Can you really make an income from your passion?

Your new email format is here and we begin by exploring the overlap between passion and income. Is it truly possible? #001

Hi readers

You came, you saw, you voted. Thank you.

I asked for your input on themes for this newsletter and with the most votes came ‘Things I’m learning about across coaching, mindset and psychology’ followed by ‘Practical tips & tricks to follow in your career’. I’m very excited about this and can’t wait to delve into the archives of old things and new. Expect the odd case study on a courageous career path from time to time too.

I believe that career success is a combination of the right know-how and the right mindset, so we’ll tackle both angles in the form of a weekly question.

This week: Can you really make an income from your passion?

white and black i am a good day print wooden cube

Let’s dig into this further.

Firstly, by differentiating passion from purpose.

To have a purpose in your work means that your work meets your core values and you believe in the ‘why’ behind it. Passion, on the other hand, implies your extreme love or enthusiasm for something.

In a 2003 study of college students at the University of Quebec by Robert Vallerand, found students to be much more passionate about sports, art, and music than anything they were studying. But the reality is only 3% of jobs can be found in those industries. (Paul Jarvis writes about this in Company of One).

A passion for something does not automatically lend itself to a practical application. Think of all the wannabe professional football players around the world who had to settle for an office job. Passion is part of the equation but it needs to be accompanied by skill.

For the majority of people what happens is that they work hard at something first to find that their passion then develops over time. This happens through solving problems you care about and that you are also well placed to solve.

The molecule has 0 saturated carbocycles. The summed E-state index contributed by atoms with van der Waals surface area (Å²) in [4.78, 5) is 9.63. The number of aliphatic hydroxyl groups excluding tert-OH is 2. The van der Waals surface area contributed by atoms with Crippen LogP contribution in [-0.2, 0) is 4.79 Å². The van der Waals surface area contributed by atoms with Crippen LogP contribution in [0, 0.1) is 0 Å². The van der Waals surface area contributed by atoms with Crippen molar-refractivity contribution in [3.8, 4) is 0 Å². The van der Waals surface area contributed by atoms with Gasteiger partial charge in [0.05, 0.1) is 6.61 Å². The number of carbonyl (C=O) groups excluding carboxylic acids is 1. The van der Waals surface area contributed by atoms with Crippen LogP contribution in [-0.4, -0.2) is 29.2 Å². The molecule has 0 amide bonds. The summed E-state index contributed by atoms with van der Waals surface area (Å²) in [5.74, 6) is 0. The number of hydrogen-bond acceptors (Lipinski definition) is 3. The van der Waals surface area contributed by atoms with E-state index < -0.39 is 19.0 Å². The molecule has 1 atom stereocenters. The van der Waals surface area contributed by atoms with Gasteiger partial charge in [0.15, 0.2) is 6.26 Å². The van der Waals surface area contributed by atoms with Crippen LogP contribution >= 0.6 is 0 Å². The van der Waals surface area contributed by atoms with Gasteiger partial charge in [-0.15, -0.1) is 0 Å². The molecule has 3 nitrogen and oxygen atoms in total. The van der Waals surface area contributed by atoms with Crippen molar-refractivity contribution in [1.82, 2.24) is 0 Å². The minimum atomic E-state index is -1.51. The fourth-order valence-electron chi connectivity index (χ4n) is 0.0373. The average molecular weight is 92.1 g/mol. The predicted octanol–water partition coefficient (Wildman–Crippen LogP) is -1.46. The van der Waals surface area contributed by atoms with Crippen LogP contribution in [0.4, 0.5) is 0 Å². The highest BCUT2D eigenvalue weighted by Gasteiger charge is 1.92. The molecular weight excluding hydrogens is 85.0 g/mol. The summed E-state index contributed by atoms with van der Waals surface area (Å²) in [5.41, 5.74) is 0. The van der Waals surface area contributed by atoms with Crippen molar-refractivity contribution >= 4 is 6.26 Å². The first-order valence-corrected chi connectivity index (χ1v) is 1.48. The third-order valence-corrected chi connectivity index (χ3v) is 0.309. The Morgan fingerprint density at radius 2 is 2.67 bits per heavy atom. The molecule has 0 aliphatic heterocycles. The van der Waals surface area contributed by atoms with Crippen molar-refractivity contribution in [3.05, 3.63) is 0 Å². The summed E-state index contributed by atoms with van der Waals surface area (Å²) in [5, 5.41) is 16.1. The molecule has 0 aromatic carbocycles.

But we’re living in an era where people assume they should be passionate about something before they invest their time and energy into it. Younger generations are unclear why they feel unfulfilled in the workplace in the years where they are still honing their craft. You have to build a skill or reputation you are proud of first.

Cal Newport, author of ‘So Good They Can’t Ignore You’ and ‘Deep Work’ argues that passion is a side effect of mastering your craft. Mastery is gained through deliberate practice. To use passion as the yardstick against which to measure career satisfaction is not always helpful.

Remember Polina Marinova from last week? Her newsletter is now her full-time gig since she quit her job. She writes up long-form profiles on interesting people.

She is passionate about understanding people’s lives and careers and writing about them. But she didn’t wake up one day declaring to the world her right to do this full time. She did it alongside her job first and built a loyal audience through her newsletter. Alongside her job as a journalist (writing profiles on people).

There’s a reason for the well-known trope of the starving artist. This mentality comes from people who designed their work around their passion before assessing the feasibility and profitability of it.